Earlier this year, the U.S. Department of Agriculture awarded more than $2 million in teaching, research and extension capacity building grants to seven TSU Ag professors.

The funds will be dedicated to developing research and extension activities designed to increase and strengthen food and agricultural sciences through integration of teaching, research and extension.

To learn more about TSU’s College of Agriculture, visit http://www.tnstate.edu/agriculture/.

Department of Media Relations

Tennessee State University
3500 John Merritt Boulevard
Nashville, Tennessee 37209
615.963.5331

About Tennessee State University

With more than 8,000 students, Tennessee State University is Nashville’s only public university, and is a comprehensive, urban, co-educational, land-grant university offering 38 bachelor’s degree programs, 25 master’s degree programs and seven doctoral degrees. TSU has earned a top 20 ranking for Historically Black Colleges and Universities according to U.S. News and World Report, and rated as one of the top universities in the country by Washington Monthly for social mobility, research and community service. Founded in 1912, Tennessee State University celebrated 100 years in Nashville during 2012. Visit the University online at tnstate.edu.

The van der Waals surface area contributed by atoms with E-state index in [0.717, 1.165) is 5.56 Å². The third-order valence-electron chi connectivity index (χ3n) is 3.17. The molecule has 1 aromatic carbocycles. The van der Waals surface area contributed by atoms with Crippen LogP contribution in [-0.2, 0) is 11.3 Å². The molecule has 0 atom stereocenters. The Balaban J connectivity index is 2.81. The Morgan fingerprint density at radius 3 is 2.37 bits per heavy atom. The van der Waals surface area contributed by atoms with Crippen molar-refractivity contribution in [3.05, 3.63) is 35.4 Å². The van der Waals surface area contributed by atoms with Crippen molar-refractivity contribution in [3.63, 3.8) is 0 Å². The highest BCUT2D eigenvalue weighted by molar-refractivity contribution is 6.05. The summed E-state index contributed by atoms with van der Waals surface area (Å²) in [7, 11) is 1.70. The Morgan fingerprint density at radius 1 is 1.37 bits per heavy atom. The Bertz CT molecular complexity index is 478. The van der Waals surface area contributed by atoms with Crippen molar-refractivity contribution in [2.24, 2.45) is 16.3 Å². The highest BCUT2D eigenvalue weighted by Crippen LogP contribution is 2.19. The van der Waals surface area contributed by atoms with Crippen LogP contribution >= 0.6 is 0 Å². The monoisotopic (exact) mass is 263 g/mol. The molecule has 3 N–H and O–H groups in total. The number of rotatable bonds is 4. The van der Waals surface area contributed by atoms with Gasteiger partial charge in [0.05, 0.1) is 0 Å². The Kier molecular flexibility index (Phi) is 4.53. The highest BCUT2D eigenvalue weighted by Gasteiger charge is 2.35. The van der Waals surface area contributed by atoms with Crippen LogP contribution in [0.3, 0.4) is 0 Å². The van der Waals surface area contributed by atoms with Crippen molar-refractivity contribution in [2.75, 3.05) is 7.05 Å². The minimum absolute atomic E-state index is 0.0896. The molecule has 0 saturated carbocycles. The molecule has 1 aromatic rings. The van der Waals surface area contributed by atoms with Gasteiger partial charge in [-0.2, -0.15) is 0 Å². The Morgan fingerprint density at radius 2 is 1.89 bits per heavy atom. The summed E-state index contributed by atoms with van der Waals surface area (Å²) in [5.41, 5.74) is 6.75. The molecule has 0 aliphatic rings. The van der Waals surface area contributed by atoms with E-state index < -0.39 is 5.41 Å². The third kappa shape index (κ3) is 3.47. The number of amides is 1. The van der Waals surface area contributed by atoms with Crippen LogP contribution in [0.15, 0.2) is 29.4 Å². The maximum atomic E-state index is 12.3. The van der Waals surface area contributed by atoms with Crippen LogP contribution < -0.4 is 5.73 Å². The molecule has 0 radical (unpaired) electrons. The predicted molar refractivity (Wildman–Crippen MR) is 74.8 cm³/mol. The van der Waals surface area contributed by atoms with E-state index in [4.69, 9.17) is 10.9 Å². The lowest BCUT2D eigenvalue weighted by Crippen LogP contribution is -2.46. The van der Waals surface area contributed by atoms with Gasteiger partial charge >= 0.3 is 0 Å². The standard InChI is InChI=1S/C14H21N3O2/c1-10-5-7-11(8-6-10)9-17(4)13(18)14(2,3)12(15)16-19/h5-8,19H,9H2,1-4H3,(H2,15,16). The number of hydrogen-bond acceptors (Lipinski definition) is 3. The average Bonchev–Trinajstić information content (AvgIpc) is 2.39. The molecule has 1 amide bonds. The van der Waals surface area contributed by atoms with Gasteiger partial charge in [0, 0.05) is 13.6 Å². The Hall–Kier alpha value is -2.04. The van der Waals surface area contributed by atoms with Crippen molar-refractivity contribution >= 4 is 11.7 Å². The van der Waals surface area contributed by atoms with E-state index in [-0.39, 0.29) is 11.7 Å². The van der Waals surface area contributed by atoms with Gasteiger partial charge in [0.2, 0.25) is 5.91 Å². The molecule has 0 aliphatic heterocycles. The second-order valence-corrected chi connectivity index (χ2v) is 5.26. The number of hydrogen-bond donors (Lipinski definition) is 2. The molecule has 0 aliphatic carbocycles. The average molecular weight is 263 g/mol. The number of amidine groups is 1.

TSU TO HOST COMMUNITY HEALTH AND WELLNESS FAIR

NASHVILLE, Tenn(TSU News Service) – Massages, chiropractic care, dental screenings and HIV testing are just a few of the free services that will be offered at a Community Health and Wellness Fair set for Friday, April 20, at Tennessee State University.